Other Spirochetal Diseases and the Mycoses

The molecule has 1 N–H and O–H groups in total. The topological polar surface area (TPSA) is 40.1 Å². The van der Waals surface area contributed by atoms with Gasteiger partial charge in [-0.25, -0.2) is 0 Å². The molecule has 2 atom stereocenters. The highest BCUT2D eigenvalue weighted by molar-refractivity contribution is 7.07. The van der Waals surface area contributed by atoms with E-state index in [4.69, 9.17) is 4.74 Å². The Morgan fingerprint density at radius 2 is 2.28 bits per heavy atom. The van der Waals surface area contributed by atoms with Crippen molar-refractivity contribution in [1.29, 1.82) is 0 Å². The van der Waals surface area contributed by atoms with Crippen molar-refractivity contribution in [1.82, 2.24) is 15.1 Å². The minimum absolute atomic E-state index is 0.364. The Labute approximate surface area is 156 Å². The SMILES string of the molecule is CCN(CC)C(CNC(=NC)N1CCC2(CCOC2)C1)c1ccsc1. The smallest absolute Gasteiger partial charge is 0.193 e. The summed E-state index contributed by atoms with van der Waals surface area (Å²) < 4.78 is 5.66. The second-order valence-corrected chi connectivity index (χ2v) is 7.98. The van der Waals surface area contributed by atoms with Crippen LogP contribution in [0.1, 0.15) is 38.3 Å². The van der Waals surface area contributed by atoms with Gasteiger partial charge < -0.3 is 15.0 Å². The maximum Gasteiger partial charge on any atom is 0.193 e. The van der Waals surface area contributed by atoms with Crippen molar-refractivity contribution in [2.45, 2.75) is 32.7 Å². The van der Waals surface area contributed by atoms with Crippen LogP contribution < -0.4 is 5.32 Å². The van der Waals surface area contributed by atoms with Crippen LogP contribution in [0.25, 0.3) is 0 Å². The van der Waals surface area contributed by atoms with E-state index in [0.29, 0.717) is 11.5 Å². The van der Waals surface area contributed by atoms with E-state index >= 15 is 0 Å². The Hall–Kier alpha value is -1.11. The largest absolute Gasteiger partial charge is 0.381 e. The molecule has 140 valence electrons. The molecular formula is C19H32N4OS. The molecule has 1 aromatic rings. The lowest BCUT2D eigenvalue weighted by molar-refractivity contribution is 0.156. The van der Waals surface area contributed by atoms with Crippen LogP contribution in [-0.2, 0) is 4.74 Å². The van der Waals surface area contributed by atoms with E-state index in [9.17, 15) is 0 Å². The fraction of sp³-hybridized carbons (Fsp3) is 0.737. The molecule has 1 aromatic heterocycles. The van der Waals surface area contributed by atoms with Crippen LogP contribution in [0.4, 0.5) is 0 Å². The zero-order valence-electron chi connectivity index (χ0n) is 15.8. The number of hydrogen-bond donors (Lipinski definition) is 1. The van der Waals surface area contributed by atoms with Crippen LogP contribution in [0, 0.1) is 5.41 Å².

ICD 100. Leptospires infect many wild vertebrates throughout the world. All pathogenic leptospires are now said to belong to the one species, L. interrogans (Topley and Wilson, 1983/ 1984). Van der Hoeden (1964, pp. 252-260, 268, 269) gives tables of the Leptospira species and the species of the host; orders naturally infected include Marsupialia, Insectivora, Chiroptera, Edentata, Lagomorpha, Rodentia, Camivora, and Artiodactyla. Indeed, leptospirosis seems to be one of the most widespread of all the zoonoses. It is also one of the most widespread of all the anthropozoonoses. Man is an incidental host, usually infected from mud, soil, or water contaminated by urine carrying leptospires. Thus, man is infected when at his occupations, sports, hobbies, or war. Leptospirosis sometimes leads to a severe disease. The incubation period of the disease is usually 7 to 13 days. The clinical signs are variable, but severe cases usually have jaundice with fever, neutrophil leucocytosis, renal signs, and hemorrhages; any of the major body systems may be attacked. Case fatality is often high. Treatment with antibiotics, particularly penicillin, is effective if delivered early in the disease.